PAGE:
Never underestimate the power and determination of a dedicated group of senior citizens.
A shining example, a group of residents at the Quail Hollow Senior Living Community in West Lebanon raised money to send Quail Hollow military veterans on a trip to Washington, D.C., to view firsthand the war memorials that a grateful nation bestowed upon them.
A committee of Quail Hollow residents was formed, and U.S. Army Veteran Stanley Kenison took over the role of chairperson, quickly discovering that he had inherited a daunting task.
“Fellow Quail Hollow resident Philip Diana first came up with the concept, and I kind of took over in midstream,” Kenison explained. “I realized that perhaps in many ways we were running out of time to pull this off. Three years ago there were about 100 veterans that I knew who lived here at one time and now that number is down to 30 or so. Many of those would not be able to make such a trip due to age and health concerns. We had our work cut out for us, that’s for sure.”
During 2013 the fund raising efforts got underway in earnest. With the permission of Quail Hollow management, the group hosted what turned out to be extremely popular and delicious breakfasts in the community’s dining facilities, along with a lively barbeque on the outdoor terrace during the height of summer. Private donations were received, merchants donated items to be raffled, and fellow residents contributed homemade crafts. Slowly but surely, the financial goal was achieved.
Following a rousing send-off by their fellow Quail Hollow residents, on May 27 five proud veterans ranging in age from 73 to 82 boarded the Ethan Allen Express at the Amtrak Station in Rutland, Vt., bound for Washington, D.C.: Two Korean War veterans, two U.S. Army, and one Air Force veteran were headed for our nation’s capital with wide smiles across their faces.
Was all the hard work and the enthusiastic support from the Quail Hollow seniors worth the effort? Perhaps one single touching moment out of many summed up the entire experience for all involved.
The day of the monument tour it was brutally hot in Washington, with a burning, hazy sun overhead and the temperature hovering around 90 degrees and humidity at 80 percent. Seventy-six-year-old Korean War veteran Sandy Nash, originally from Acworth, New Hampshire, was being pushed in his wheelchair with his leg prosthesis laying on his lap for comfort. Perched on his head was the black baseball cap all were given with two words emblazoned across the front: Korean Veteran.
The intrepid group had decided before they visited the Tomb of the Unknown Soldier they would spend time under a welcome nearby shade tree. There they encountered a tour group, and one of the ladies remarked about the sheer beauty and tranquility of the adjacent Arlington National Cemetery. It was awe inspiring. Nash nodded in agreement. He then looked skyward before bowing his head and, in a very soft voice, uttering, “Yes, and I never thought I would get to see this in my lifetime.” There was a tear in the corner of his eye.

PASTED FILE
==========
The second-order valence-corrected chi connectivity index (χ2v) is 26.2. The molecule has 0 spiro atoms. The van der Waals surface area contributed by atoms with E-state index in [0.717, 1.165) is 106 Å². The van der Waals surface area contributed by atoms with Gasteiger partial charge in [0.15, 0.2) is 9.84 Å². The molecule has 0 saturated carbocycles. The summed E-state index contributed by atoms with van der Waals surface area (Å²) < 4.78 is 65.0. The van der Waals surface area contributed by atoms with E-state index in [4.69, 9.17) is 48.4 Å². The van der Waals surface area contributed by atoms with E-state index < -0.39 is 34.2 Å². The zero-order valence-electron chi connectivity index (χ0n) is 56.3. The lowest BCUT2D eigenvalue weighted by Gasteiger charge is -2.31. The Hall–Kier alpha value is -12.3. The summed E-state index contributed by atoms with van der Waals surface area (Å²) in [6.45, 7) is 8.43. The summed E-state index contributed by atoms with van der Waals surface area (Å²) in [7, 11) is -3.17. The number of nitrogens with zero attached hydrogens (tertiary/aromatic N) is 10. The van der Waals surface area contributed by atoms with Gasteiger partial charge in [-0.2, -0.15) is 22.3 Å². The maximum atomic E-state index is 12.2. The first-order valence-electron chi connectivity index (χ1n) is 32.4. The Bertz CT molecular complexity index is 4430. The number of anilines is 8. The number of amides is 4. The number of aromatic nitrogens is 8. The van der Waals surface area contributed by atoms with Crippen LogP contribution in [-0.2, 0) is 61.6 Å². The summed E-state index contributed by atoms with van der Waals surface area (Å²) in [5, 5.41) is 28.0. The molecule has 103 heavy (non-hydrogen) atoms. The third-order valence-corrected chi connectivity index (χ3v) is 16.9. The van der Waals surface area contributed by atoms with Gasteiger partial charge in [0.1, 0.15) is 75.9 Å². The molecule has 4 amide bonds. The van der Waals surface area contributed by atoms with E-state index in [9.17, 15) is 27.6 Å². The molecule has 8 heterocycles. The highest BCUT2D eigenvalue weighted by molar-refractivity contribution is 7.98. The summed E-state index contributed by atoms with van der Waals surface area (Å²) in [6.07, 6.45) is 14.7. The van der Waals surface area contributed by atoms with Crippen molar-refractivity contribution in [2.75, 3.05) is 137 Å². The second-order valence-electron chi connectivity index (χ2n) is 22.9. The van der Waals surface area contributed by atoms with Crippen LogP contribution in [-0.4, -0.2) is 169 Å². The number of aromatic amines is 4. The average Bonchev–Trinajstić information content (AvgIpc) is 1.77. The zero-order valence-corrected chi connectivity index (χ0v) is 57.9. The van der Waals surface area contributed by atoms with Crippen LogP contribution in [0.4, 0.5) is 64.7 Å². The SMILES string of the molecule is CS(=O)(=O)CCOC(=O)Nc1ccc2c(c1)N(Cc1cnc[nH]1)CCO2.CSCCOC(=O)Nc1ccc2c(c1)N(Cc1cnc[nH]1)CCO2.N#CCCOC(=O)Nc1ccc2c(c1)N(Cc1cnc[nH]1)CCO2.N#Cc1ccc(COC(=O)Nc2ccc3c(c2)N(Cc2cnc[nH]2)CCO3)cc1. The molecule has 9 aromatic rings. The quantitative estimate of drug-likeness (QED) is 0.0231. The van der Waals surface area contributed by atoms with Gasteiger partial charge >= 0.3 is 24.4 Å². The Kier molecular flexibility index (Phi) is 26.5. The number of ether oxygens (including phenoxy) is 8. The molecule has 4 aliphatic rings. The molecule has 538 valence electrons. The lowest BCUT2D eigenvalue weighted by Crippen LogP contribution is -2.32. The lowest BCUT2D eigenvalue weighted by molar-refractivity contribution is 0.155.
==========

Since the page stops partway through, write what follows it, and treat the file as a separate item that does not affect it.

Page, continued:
That was just one of countless emotional moments for the Quail Hollow Five. William Scanlon, 82, was another Korean War veteran on the trip who had served in the United States Air Force from 1951-55. He had an encounter that will remain with him for life.
“I really could not believe it when a young boy around seven or eight broke loose from the school group he was touring with and walked over to me. He stood there politely and extended his hand. ‘I want to thank you for your service, Sir,’ he said, and rejoined his group. I was almost in tears,” Scanlon said.
There was also the school group from South Carolina whose teacher approached the Quail Hollow veterans and requested they pose for a photograph with the class. After the cameras stopped clicking they added in unison. “Thank you for your service!”
The accolades didn’t stop there. At the end of that hot, humid day the group assembled in the lounge of the Sheraton Pentagon City Hotel where they were staying. The physically demanding tour called for a round of ice cold daft beers and a toast. One gentleman sitting at the bar announced loudly that the next round was on him and declared, “Thank you for your service gentlemen!”
And there was the high ranking Naval officer attired in her sparkling white dress uniform who passed by the Quail Hollow Five at the Arlington National Cemetery. As she approached, she gave a warm smile, gathered her rigid military bearing, and snapped off an impressive salute.
“Thank you gentlemen. Carry on,” she said.
For all those who worked so diligently to get these veterans to Washington, you can rest assured the effort paid huge dividends. “You can watch all you want on television, but until you get there in person you have no idea what it means. It really hits home,” said Stan Kenison. “It shows you first hand the price you pay to remain a free nation.”
The Quail Hollow veterans on the tour included Stan Kenison, 74; Don Vesper, 73; John Holmes, 74; Bill Scanlon, 82; and Sandy Nash, 76.
For the Quail Hollow residents that remained behind, their contribution will be forever remembered. Mission Accomplished!
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